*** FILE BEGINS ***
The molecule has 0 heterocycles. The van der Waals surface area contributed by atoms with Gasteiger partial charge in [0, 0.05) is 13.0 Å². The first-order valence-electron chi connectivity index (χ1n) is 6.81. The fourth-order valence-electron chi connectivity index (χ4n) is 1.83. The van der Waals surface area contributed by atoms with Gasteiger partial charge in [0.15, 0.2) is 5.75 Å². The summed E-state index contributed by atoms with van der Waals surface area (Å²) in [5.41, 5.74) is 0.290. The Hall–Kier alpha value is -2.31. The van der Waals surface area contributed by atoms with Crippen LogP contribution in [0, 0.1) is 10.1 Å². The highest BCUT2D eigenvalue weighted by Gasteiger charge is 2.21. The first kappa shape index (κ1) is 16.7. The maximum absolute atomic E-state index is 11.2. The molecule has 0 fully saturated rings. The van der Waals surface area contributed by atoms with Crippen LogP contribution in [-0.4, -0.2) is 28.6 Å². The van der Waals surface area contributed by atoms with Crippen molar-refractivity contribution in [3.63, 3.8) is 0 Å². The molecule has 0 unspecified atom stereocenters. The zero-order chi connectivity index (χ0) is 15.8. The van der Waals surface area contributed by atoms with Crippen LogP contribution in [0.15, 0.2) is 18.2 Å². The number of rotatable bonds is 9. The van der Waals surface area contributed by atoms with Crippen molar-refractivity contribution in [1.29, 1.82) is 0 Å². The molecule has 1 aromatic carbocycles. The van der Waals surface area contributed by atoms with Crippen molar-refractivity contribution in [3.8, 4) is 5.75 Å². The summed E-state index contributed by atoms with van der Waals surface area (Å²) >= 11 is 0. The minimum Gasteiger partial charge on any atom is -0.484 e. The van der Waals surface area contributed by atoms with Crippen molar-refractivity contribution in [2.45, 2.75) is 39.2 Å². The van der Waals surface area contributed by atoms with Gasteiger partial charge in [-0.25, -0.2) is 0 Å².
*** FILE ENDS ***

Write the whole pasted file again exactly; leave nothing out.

The molecule has 0 heterocycles. The van der Waals surface area contributed by atoms with Gasteiger partial charge in [0, 0.05) is 13.0 Å². The first-order valence-electron chi connectivity index (χ1n) is 6.81. The fourth-order valence-electron chi connectivity index (χ4n) is 1.83. The van der Waals surface area contributed by atoms with Gasteiger partial charge in [0.15, 0.2) is 5.75 Å². The summed E-state index contributed by atoms with van der Waals surface area (Å²) in [5.41, 5.74) is 0.290. The Hall–Kier alpha value is -2.31. The van der Waals surface area contributed by atoms with Crippen LogP contribution in [0, 0.1) is 10.1 Å². The highest BCUT2D eigenvalue weighted by Gasteiger charge is 2.21. The first kappa shape index (κ1) is 16.7. The maximum absolute atomic E-state index is 11.2. The molecule has 0 fully saturated rings. The van der Waals surface area contributed by atoms with Crippen LogP contribution in [-0.4, -0.2) is 28.6 Å². The van der Waals surface area contributed by atoms with Crippen molar-refractivity contribution in [3.63, 3.8) is 0 Å². The molecule has 0 unspecified atom stereocenters. The zero-order chi connectivity index (χ0) is 15.8. The van der Waals surface area contributed by atoms with Crippen LogP contribution in [0.15, 0.2) is 18.2 Å². The number of rotatable bonds is 9. The van der Waals surface area contributed by atoms with Crippen molar-refractivity contribution in [1.29, 1.82) is 0 Å². The molecule has 1 aromatic carbocycles. The van der Waals surface area contributed by atoms with Crippen molar-refractivity contribution in [3.8, 4) is 5.75 Å². The summed E-state index contributed by atoms with van der Waals surface area (Å²) >= 11 is 0. The minimum Gasteiger partial charge on any atom is -0.484 e. The van der Waals surface area contributed by atoms with Crippen molar-refractivity contribution in [2.45, 2.75) is 39.2 Å². The van der Waals surface area contributed by atoms with Gasteiger partial charge in [-0.25, -0.2) is 0 Å².